Being able to solve numerically partial differential equations is fundamental for engineers to evaluate, optimize and improve industrial equipments. The framework of mimetic finite element methods allows engineers to find solutions characterized by strong conservation properties:
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Being able to solve numerically partial differential equations is fundamental for engineers to evaluate, optimize and improve industrial equipments. The framework of mimetic finite element methods allows engineers to find solutions characterized by strong conservation properties: this may result in a pointwise divergence free-flow field. However, sometimes, the computation of the solution of partial differential equations is time consuming, as a results, to reduce the computational time, engineers and mathematicians have developed hybrid methods.

The objective of this thesis is the development of a hybrid mixed finite element formulation of the vector Laplace equation without spurious modes. Discontinuous elements permit an higher degree of parallelism, and, at the end, a lower computational time. Lagrange multipliers are used to impose continuity between discontinuous elements. These turn out to be not only mathematical features but they are connected to the physical variables of the problem. Furthermore, it has been found that the usage of a new Lagrange multiplier, on the intersection of 4 or more elements, removes the spurious modes. Therefore, the associated system of equation is non-singular. The usage of the hybrid finite element methods reduces the computational time while maintaining the pointwise divergence constraint and the optimal convergence rate of all variables.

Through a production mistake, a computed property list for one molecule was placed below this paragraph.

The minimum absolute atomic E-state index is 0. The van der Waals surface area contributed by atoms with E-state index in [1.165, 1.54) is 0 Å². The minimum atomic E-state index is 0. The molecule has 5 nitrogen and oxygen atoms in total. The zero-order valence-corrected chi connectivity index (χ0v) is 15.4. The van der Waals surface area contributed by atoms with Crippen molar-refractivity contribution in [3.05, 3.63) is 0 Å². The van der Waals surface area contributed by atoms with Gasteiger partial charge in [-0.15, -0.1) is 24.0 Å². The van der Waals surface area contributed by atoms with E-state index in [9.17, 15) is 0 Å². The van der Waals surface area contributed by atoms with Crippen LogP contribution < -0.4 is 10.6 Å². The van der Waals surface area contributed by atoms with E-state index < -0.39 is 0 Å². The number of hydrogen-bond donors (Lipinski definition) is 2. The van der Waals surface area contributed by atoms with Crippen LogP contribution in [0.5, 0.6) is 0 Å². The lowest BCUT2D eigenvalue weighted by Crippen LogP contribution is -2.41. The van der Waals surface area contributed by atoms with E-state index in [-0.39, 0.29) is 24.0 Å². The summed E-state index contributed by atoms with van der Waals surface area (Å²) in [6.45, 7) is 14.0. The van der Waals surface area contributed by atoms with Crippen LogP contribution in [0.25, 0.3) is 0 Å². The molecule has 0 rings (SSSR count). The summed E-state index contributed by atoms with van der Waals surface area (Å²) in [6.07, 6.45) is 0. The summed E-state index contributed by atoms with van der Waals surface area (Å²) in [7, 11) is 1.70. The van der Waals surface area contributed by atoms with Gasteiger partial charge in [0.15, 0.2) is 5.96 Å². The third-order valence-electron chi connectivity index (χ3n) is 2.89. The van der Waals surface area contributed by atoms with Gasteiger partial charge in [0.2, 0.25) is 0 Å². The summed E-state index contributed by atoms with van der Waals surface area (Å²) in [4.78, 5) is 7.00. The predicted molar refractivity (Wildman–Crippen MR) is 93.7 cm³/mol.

At the end, the mixed hybrid formulation is modified to solve the Stokes equations. Lagrange multipliers are used as boundary conditions. Solution of the lid-driven Stokes flow is shown.